"A fine study of Johannine theology."
James M. Barker,
"Anyone interested in the theology of the spiritual Gospel will likely find this book informative, insightful and illuminating."
Daniel DeForest London,
Biblical Theology Bulletin
"The essays in this volume provide fruitful and often insightful discussion of several themes, which lie at the heart of the Fourth Gospel, and consequently constitute a helpful introduction to the way the Gospel works and the way its author thinks. . . . Bauckham often brings a fresh approach to familiar topics. . . . His attention to the detail of the text combined with his deep familiarity with the texts and traditions which make up the milieu in which the Fourth Gospel was produced result in model scholarship. Moreover, these essays are models of theological reflection on the text of John that seems to this reviewer to be of the sort John hoped for his readers. . . . In particular, together they highlight the centrality and significance of Jesus's 'death-and-exaltation' for John's presentation of Jesus."
Scottish Bulletin of Evangelical Theology
"Bauckham's independent scholarship concerning the Gospels is recognized widely. . . . Gospel of Glory is an enriching book, challenging both students and scholars to rethink some important aspects of Johannine theology."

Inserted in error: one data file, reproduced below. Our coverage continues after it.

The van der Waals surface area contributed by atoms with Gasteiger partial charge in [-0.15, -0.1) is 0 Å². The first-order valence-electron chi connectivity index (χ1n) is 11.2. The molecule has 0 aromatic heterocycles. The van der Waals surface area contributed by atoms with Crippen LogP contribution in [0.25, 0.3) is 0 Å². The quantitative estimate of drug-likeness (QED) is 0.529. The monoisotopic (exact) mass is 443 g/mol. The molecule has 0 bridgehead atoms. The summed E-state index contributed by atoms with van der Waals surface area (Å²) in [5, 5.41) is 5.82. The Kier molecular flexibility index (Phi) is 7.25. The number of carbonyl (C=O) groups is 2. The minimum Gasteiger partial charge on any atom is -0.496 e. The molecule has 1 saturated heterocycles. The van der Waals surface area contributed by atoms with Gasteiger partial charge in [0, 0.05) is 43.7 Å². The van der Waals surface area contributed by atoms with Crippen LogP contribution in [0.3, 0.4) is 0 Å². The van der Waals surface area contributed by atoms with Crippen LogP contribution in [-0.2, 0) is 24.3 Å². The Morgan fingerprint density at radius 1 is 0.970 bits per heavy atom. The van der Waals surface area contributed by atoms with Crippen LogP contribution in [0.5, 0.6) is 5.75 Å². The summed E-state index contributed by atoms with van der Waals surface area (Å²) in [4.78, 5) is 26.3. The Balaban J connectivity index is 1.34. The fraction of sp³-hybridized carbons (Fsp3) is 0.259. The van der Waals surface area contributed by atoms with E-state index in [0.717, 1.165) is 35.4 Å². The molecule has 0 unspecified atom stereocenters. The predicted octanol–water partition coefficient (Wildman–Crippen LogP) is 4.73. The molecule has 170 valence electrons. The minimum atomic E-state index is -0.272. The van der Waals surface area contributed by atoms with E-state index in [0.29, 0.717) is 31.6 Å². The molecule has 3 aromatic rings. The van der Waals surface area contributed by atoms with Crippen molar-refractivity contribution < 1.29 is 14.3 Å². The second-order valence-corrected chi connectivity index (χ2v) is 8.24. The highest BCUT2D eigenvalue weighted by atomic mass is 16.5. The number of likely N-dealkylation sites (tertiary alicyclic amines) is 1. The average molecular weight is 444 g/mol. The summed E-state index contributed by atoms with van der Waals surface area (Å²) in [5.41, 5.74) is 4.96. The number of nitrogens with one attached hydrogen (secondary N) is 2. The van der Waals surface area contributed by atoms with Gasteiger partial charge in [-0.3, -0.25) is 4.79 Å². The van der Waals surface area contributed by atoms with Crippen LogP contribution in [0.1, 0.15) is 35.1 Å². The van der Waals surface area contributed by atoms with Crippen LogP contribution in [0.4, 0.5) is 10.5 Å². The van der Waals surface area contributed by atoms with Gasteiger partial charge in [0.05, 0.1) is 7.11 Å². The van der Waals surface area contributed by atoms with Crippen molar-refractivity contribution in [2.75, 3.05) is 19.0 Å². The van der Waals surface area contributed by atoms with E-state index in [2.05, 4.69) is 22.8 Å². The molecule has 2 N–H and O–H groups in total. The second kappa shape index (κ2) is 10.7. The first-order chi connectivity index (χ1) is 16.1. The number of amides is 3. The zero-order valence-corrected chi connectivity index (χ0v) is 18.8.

Rob van Houwelingen,
European Journal of Theology
"[Bauckham] presents a platter of weighty hors d'oeurves, each one a meal in itself. . . . [A] cache of riches . . . awaits students, preachers, and scholars who will read Gospel of Glory."
Ardel B. Caneday,
"Bauckham's Gospel of Glory is an evident fruit of years of deep study and contemplation on the Gospel of John. This mature scholarship keeps him from getting bogged down in overly detailed discussions and allows him to extract the core of John's teaching on . . . key themes. Indeed, he manages to produce a work that is helpful to scholar and layman alike, while manifesting a tone of worship."
Southern Baptist Journal of Theology
"This is a rigorous, informed, and reverent book. [Bauckham's] development of specifically Johannine themes will help his readers preach John in a way that is faithfully distinctive, yet compatible with the synoptic gospels."
"As expected from a renowned Johannine scholar, Richard Bauckham garners in this book an impressive array of essays devoted to some of the major theological themes of the Gospel of John. . . . While Bauckham's topics and arguments are top-notch, he is able to communicate them in simple, non-technical terms. Indeed, the writings are done in a way that even readers with little theological background are able to comprehend. . . . As one engages his arguments, one can readily appreciate his depth of research and the intricate details he provides. Bauckham is also able to make original contributions while dialoguing with a variety of scholars, a mark of someone who has clearly mastered the field. . . . As an introductory book on Johannine theology, Bauckham brings amazing insights in a succinct fashion, and for this reason, this book should be recommended for anyone who is interested in studying the Gospel of John."
Jin Wook Kim,
Southwestern Journal of Theology